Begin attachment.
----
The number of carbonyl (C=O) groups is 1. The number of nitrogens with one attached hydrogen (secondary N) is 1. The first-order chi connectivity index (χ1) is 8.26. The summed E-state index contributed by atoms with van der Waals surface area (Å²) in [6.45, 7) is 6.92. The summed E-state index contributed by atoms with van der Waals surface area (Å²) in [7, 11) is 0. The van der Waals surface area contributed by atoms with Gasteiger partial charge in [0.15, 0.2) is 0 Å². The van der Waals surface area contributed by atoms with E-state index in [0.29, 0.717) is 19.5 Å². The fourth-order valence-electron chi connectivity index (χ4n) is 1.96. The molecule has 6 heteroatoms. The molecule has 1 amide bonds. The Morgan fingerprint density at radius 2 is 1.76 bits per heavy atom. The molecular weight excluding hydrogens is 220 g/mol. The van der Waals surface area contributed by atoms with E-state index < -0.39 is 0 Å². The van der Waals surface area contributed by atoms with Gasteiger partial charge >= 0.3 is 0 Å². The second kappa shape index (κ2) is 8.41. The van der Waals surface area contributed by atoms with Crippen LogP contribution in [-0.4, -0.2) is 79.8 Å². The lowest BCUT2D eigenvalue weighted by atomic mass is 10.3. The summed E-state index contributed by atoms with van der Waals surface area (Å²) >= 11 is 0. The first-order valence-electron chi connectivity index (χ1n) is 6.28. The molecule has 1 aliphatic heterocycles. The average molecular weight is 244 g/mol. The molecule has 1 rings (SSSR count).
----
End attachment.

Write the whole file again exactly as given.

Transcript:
The number of carbonyl (C=O) groups is 1. The number of nitrogens with one attached hydrogen (secondary N) is 1. The first-order chi connectivity index (χ1) is 8.26. The summed E-state index contributed by atoms with van der Waals surface area (Å²) in [6.45, 7) is 6.92. The summed E-state index contributed by atoms with van der Waals surface area (Å²) in [7, 11) is 0. The van der Waals surface area contributed by atoms with Gasteiger partial charge in [0.15, 0.2) is 0 Å². The van der Waals surface area contributed by atoms with E-state index in [0.29, 0.717) is 19.5 Å². The fourth-order valence-electron chi connectivity index (χ4n) is 1.96. The molecule has 6 heteroatoms. The molecule has 1 amide bonds. The Morgan fingerprint density at radius 2 is 1.76 bits per heavy atom. The molecular weight excluding hydrogens is 220 g/mol. The van der Waals surface area contributed by atoms with E-state index < -0.39 is 0 Å². The van der Waals surface area contributed by atoms with Gasteiger partial charge >= 0.3 is 0 Å². The second kappa shape index (κ2) is 8.41. The van der Waals surface area contributed by atoms with Crippen LogP contribution in [-0.4, -0.2) is 79.8 Å². The lowest BCUT2D eigenvalue weighted by atomic mass is 10.3. The summed E-state index contributed by atoms with van der Waals surface area (Å²) >= 11 is 0. The first-order valence-electron chi connectivity index (χ1n) is 6.28. The molecule has 1 aliphatic heterocycles. The average molecular weight is 244 g/mol. The molecule has 1 rings (SSSR count).